1,938 research outputs found

    Scanning microSQUID Force Microscope

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    A novel scanning probe technique is presented: Scanning microSQUID Force microscopy (SSFM). The instrument features independent topographic and magnetic imaging. The SSFM operates in a dilution refrigerator in cryogenic vacuum. Sample and probe can be cooled to 0.45 K. The probe consists of a microSQUID placed at the edge of a silicon chip attached to a quartz tuning fork. A topographic vertical resolution of 0.02 micrometer is demonstrated and magnetic flux as weak as 10−3Φ010^{-3} \Phi_{0} is resolved with a 1 micrometer diameter microSQUID loop.Comment: submitted to Review of Scientific Instrument

    Direct observation of vortices in an array of holes at low temperature: temperature dependance and first visualization of localized superconductivity

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    A scanning micro superconducting quantum interference device (microSQUID) microscope is used to directly image vortices in a superconducting Al thin film. We observe the temperature dependence of the vortex distribution in a regular defect (hole) array patterned into the Al film. The first direct observation of the localized superconducting state around the holes is shown as well as the effect of the hole size on nucleation of the superconducting state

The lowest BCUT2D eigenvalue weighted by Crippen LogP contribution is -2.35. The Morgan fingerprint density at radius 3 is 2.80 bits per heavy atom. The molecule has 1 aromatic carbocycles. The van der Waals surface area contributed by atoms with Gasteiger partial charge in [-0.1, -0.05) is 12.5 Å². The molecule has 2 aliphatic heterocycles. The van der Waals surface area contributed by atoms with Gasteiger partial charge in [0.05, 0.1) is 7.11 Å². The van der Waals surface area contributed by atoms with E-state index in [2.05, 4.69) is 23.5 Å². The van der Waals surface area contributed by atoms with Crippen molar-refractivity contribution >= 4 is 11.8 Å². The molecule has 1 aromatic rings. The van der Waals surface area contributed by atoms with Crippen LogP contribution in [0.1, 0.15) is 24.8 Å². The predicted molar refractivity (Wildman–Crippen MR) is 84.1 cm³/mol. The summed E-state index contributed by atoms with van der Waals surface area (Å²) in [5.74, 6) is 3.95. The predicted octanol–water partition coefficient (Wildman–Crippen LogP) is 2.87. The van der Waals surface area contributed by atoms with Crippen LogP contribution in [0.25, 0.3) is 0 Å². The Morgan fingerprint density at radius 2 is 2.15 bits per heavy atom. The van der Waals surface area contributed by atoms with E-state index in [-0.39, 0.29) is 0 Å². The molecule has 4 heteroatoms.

The Emission Microscope: A Valuable Tool for Investigating the Fundamentals of the Scanning Electron Microscope